Actor and Portland native Anna Kendrick’s book “Scrappy Little Nobody” is not a memoir, it’s more like a collection of (lightly) edited and (slightly) connected essays about working her hardest to get on Broadway as a kid, making her Hollywood breakthrough, and inside movie set material, including her thoughts on kissing Chris Pine on the set of “Into the Woods.” There’s also some fashion talk and a lot of musing about men and sex.

Her editor at Touchstone only made a couple of changes, Kendrick said, and encouraged a few cuts, such as a story about her beloved choir teacher at Deering High. “Much to my dismay, my editor was like, ‘This story is boring and it is not going anywhere.’ To me, it was the most charming story.” (It involved him whispering “Kosovo” to them to make them remember a cue, and we would have to concur that it doesn’t much go anywhere.)

Anna Kendrick will appear at a sold out Books-a-Million event in South Portland on Nov. 23, which she told us she’s psyched about because it’s where she used to do her Christmas shopping, back when it was a Borders. She may be an Oscar nominee, but she did call us early for our brief interview; this Mainer hasn’t totally gone Hollywood. This interview has been edited and condensed.

Q: So many funny actresses have come out with bestselling books in recent years – Tiny Fey (“Bossypants”) and Amy Poehler (“Yes Please”), and Mindy Kaling has published two memoirs, “Is Everyone Hanging Out Without Me? (And Other Concerns)” in 2011 and “Why Not Me?” in 2015. Do all funny actresses now feel obligated to write books?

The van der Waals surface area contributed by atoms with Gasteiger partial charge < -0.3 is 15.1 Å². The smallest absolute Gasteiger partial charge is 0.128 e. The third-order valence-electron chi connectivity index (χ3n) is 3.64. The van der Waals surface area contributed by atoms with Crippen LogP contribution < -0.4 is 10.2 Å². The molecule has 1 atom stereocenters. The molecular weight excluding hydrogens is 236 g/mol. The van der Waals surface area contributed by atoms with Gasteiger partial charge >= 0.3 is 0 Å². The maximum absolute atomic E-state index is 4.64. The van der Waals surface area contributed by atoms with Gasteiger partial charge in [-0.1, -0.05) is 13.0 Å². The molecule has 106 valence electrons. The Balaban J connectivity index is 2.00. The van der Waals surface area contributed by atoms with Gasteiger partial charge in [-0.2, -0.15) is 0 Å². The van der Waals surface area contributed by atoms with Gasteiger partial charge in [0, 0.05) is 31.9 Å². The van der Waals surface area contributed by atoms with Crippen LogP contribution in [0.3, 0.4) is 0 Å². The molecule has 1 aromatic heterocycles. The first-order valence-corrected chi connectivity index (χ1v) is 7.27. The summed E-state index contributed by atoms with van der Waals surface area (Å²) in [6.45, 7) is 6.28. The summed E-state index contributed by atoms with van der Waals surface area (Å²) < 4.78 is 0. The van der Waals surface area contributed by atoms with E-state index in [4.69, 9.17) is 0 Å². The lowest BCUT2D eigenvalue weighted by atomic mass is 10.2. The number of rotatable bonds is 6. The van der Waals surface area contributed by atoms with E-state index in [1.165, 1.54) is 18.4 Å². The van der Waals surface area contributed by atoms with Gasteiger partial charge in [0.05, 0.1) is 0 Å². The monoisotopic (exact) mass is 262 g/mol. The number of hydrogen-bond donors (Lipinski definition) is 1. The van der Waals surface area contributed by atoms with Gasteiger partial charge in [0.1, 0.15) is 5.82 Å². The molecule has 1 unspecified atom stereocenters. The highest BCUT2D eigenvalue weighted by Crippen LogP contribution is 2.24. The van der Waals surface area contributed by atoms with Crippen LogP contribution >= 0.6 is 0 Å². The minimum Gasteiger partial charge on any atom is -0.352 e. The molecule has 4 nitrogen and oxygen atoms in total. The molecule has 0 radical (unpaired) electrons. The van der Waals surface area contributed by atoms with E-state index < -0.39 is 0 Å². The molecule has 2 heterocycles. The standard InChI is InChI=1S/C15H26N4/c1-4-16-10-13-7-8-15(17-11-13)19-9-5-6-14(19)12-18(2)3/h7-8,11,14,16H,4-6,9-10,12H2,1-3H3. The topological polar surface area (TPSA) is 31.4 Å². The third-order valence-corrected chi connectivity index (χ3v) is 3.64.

A: The difference between me and Mindy Kaling is that she created and wrote and starred in her own television show and that is true of most of these women – Amy and Tina and Lena (Dunham). So I didn’t feel a lot of pressure in trying to compete with them. Because there was a part of my brain that was going, ‘I am not a writer, and I don’t even have to worry about it.’ But the other part of my brain was going, ‘You have to make this at least decent, and you have to write every word yourself.’ Otherwise, I will always feel so guilty.

Walking the red carpet has become old-hat for Anna Kendrick, here posing for photographers at the London premiere last month of "The Accountant," in which she co-stars with Ben Affleck.

Walking the red carpet has become old-hat for Anna Kendrick, here posing for photographers at the London premiere last month of “The Accountant,” in which she co-stars with Ben Affleck. Photo by Vianney Le Caer/Invision via AP

Q: Did you manage to write every word?

A: I was so paranoid about being unmasked as not being the true writer. There was a sentence or two that my editor rewrote. And that makes me sick to my stomach, because I didn’t write them. I also didn’t write the section titles because I was really bad about coming up with them. I feel like I have to talk about that up front. Unlike most of these women that come out with these hilarious books, I am not a writer.

Q: Did you show it to any of your funny women friends who happen to be writers?

A: No. Because I am a control freak. I was like, ‘Oh, maybe I should show it to some friends who are smart and funny.’ But then I was like, ‘You can’t even show it to people that are smart and funny, because it is not even finished and what will they think of it?’ But by the time it was finished it was too late. So my plan was flawed.

Q: There is a lot of very blunt language in this book, including about sex, specifically about women’s right to pleasure. How has your family responded? Have they read it?

A: I have sent it to them. I have sent my brother a copy where I have redacted the pages about guys.

Q: Like cut them out?

A: I just Xed it all out. And wrote ‘Turn to page whatever.’